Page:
Yukatan and surroundings are known for its ancient Maya culture. Along the way we pass one of the great temples, which we honour with a visit. However, the Cenotes are a much greater pleasure for us. These are underground freshwater caves. In some of them you can swim or even dive. Laughing we think back to how Lucio told us yesterday the shock of his life. He once sat quietly on the side watching two people who disappeared underwater. He had expected them back a minutes later, but they didn't come. He stood by and stared at the water. It didn’t take seconds, but minutes and gave up hope. That people had to be drowned. But after half an hour, miraculously, they were there again! Since then he learned about the technology of 'diving'. We ourselves don't take a dive but do jump from a five meters high platform in the water while the stalactites dangle above our heads. A good refresher for the last thirty kilometers. We heard that there is a party tonight in the village. Before we cycle further, we stop in the shadow of a shop for a quick lunch. A shop visitor passes. His fly is wide open. Zoë turns her head to Olivier with a jerk. “Shit, that guy doesn't have any underpants and just hangs his willy in the open air. "You don't want to sleep there tonight" says Olivier with a grin while he checks. The man named Augustin comes to have a chat. He is the organizer of the party in the next village and asks "if we want to come to sleep in his house tonight". While Zoë thinks “oh god”, her mouth says: "Oh, that's nice!" The man disappears. "That becomes interesting!" says Zoë. “He was wearing pink underwear " says Olivier with a big grin.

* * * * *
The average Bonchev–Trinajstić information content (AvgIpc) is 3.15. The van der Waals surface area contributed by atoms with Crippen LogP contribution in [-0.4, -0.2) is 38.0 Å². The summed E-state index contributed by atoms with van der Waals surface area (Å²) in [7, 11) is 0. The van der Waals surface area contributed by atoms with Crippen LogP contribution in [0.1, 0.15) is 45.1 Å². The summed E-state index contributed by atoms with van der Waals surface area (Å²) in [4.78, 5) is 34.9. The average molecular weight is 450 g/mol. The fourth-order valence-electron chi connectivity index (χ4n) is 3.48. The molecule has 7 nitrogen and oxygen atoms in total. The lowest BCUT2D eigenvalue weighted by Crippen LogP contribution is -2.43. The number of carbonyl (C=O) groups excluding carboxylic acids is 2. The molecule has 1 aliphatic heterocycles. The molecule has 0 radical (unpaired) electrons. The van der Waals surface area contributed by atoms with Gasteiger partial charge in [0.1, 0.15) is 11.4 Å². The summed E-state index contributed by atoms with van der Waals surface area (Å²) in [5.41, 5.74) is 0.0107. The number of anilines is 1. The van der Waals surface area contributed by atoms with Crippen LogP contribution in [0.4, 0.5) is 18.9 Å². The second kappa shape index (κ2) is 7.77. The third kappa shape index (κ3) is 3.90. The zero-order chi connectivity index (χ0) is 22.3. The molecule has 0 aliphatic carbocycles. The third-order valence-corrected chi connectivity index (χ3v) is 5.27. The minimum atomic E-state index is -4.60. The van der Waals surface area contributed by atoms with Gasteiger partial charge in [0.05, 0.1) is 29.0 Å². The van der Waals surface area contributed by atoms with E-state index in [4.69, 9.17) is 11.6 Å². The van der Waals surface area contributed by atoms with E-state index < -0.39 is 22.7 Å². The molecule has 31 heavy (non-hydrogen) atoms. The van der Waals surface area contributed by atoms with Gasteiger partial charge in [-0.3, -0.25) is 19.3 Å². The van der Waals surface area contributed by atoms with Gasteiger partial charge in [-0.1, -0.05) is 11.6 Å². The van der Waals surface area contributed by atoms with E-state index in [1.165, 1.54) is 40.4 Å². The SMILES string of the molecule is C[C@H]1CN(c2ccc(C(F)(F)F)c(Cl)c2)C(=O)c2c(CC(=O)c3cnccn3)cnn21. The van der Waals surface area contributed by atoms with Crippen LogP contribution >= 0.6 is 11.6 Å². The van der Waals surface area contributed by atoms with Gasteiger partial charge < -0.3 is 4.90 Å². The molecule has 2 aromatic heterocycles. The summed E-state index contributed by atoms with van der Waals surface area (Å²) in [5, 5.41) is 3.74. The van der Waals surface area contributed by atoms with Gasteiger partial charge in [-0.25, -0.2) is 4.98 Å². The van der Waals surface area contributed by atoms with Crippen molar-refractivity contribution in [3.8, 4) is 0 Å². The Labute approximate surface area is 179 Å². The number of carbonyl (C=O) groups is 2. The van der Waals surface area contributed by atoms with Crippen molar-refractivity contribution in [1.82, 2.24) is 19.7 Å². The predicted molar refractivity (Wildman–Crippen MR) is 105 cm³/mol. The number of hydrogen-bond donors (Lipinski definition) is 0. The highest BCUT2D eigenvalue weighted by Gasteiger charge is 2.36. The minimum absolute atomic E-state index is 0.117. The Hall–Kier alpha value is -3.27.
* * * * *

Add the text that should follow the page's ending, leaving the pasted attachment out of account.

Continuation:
Augustin receives us with open arms. "I never expected you to come," he says. "I am not a man of lies" he adds proudly. He shows us his house. We can hang our hammocks in a room built of stone. Next to is stands the palapa as main house, where a simple kitchen made from clay and the living room are located. In the living room there is nothing more than a hammock and a television. We can shower. Or rather, wash us in the kitchen. There is an old dusty cloth that is worn out over time and has to serve as a curtain. It is one of the most poor houses we have been to. Zoë chatted from one hammock, while mother and her three daughters took place in the hammock opposite. It is at the same time their bed and the children are sleeping together. Olivier cooks on the small wooden fire. After an hour he finally boils his water. The family eats from our pasta and mangoes, which they normally eat with lime and chili. We talk about marriage and children. The mother protects her eldest daughters from the boys, she doesn't want her to marry too early. “ hen you marry, you get children and you have to work" she says. The two little ones follow us in every movement. When we walk to our bags, they immediately come after us and want to touch everything. We escape to the party. It's the birthday of a holy virgin and all the ladies are dressed in the traditional clothes from here. A beautiful sight, but the rest is at the Latin American pace and we quickly drift to our hanging beds.